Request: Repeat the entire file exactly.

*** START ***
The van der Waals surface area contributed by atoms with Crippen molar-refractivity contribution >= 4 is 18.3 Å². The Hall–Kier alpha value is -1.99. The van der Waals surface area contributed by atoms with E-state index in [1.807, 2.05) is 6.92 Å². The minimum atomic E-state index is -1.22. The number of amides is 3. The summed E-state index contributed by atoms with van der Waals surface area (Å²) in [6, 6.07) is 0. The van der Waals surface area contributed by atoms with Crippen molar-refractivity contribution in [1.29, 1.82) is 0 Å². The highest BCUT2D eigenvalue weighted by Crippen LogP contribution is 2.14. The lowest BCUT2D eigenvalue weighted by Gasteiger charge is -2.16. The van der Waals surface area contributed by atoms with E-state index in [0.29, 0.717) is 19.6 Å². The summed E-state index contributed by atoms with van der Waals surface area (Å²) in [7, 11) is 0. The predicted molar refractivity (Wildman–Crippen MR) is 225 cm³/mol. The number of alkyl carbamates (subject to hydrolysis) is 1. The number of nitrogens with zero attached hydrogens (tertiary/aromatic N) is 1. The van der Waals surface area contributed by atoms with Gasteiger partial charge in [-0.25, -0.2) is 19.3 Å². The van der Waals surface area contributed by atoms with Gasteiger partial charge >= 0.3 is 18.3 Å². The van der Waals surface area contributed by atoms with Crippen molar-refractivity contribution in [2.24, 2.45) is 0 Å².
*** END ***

The van der Waals surface area contributed by atoms with Crippen molar-refractivity contribution >= 4 is 18.3 Å². The Hall–Kier alpha value is -1.99. The van der Waals surface area contributed by atoms with E-state index in [1.807, 2.05) is 6.92 Å². The minimum atomic E-state index is -1.22. The number of amides is 3. The summed E-state index contributed by atoms with van der Waals surface area (Å²) in [6, 6.07) is 0. The van der Waals surface area contributed by atoms with Crippen molar-refractivity contribution in [1.29, 1.82) is 0 Å². The highest BCUT2D eigenvalue weighted by Crippen LogP contribution is 2.14. The lowest BCUT2D eigenvalue weighted by Gasteiger charge is -2.16. The van der Waals surface area contributed by atoms with E-state index in [0.29, 0.717) is 19.6 Å². The summed E-state index contributed by atoms with van der Waals surface area (Å²) in [7, 11) is 0. The predicted molar refractivity (Wildman–Crippen MR) is 225 cm³/mol. The number of alkyl carbamates (subject to hydrolysis) is 1. The number of nitrogens with zero attached hydrogens (tertiary/aromatic N) is 1. The van der Waals surface area contributed by atoms with Gasteiger partial charge in [-0.25, -0.2) is 19.3 Å². The van der Waals surface area contributed by atoms with Gasteiger partial charge >= 0.3 is 18.3 Å². The van der Waals surface area contributed by atoms with Crippen molar-refractivity contribution in [2.24, 2.45) is 0 Å².